Then a discussion is to begin on how to improve the collective ability to respond to security challenges and threats. Michel wants EU leaders to devote their time to cyberattacks and hybrid threats, which pose very real security challenges. Relations with the EU’s southern neighbors are also to be discussed.
List of European leaders
On Wednesday, the prime ministers of Poland, Spain, Denmark and Belgium and the president of Lithuania wrote a letter to the head of the European Council, in which they appealed for increasing the supply of vaccines and accelerating work on increasing production capacity in the EU.
The leaders are calling for more vaccine supplies. “The extraordinary EU summit this week is timely. Timely access for Europe to sufficient vaccines remains an unresolved challenge. Despite the unprecedented rapid development of new, high-quality vaccines, production difficulties continue and are leading to serious delays. Coupled with the advent of new vaccines,” COVID mutation may threaten our path to full recovery and normal life, ”we read in the letter of Mateusz Morawiecki, Pedro Sanchez, Mette Frederiksen, Alexander De Croo and Gitanas Nauseda.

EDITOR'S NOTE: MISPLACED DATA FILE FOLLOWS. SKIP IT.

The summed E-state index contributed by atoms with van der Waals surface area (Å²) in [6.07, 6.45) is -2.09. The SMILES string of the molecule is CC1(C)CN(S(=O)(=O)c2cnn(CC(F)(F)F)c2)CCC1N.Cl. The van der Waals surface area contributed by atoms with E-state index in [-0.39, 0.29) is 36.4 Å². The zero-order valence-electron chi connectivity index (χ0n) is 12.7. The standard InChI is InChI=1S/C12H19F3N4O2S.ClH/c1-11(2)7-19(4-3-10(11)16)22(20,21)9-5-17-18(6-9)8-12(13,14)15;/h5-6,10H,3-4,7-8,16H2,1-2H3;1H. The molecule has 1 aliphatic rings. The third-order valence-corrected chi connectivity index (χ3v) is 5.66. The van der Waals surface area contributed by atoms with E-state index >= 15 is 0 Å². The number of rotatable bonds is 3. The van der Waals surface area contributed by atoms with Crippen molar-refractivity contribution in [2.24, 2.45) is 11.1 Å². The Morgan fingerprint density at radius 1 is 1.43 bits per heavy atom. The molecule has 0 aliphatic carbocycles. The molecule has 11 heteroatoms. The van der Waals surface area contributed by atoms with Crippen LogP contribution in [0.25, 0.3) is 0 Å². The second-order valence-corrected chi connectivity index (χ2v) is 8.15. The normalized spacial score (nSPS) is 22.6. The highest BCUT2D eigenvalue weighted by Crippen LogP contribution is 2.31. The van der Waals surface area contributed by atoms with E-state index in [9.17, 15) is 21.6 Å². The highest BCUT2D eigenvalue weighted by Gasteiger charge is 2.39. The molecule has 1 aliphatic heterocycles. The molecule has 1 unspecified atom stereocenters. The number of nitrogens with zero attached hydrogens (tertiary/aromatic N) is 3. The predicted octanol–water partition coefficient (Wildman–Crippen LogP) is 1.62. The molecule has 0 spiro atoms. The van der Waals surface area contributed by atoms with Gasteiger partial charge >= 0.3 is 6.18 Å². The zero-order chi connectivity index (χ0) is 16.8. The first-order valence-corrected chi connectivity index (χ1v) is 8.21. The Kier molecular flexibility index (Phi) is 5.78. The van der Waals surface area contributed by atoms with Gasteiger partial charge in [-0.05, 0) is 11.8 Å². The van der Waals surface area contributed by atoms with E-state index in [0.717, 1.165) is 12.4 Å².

Delays in deliveries
In Poland, registration for vaccinations has been suspended for group zero, i.e. for the group at risk of infection – medics and hospital workers. They are to be resumed after March 7th. – Group zero will be vaccinated in accordance with the guidelines for the AstraZeneca vaccine – said the government plenipotentiary for vaccination, Michał Dworczyk.
This is a manufacturer that has once again reduced the volume of delivery – this time in the second quarter of 2021. In the first quarter, 14 million vaccines were to be delivered to Poland – 6 million less. – Pfizer cut deliveries by 10 percent, Moderna by about 20 percent and AstraZeneca by about 65 percent – points out Michał Kuczmierowski, president of the Government Strategic Reserves Agency.
“Never has one drug been ordered in such a large quantity in such a short time”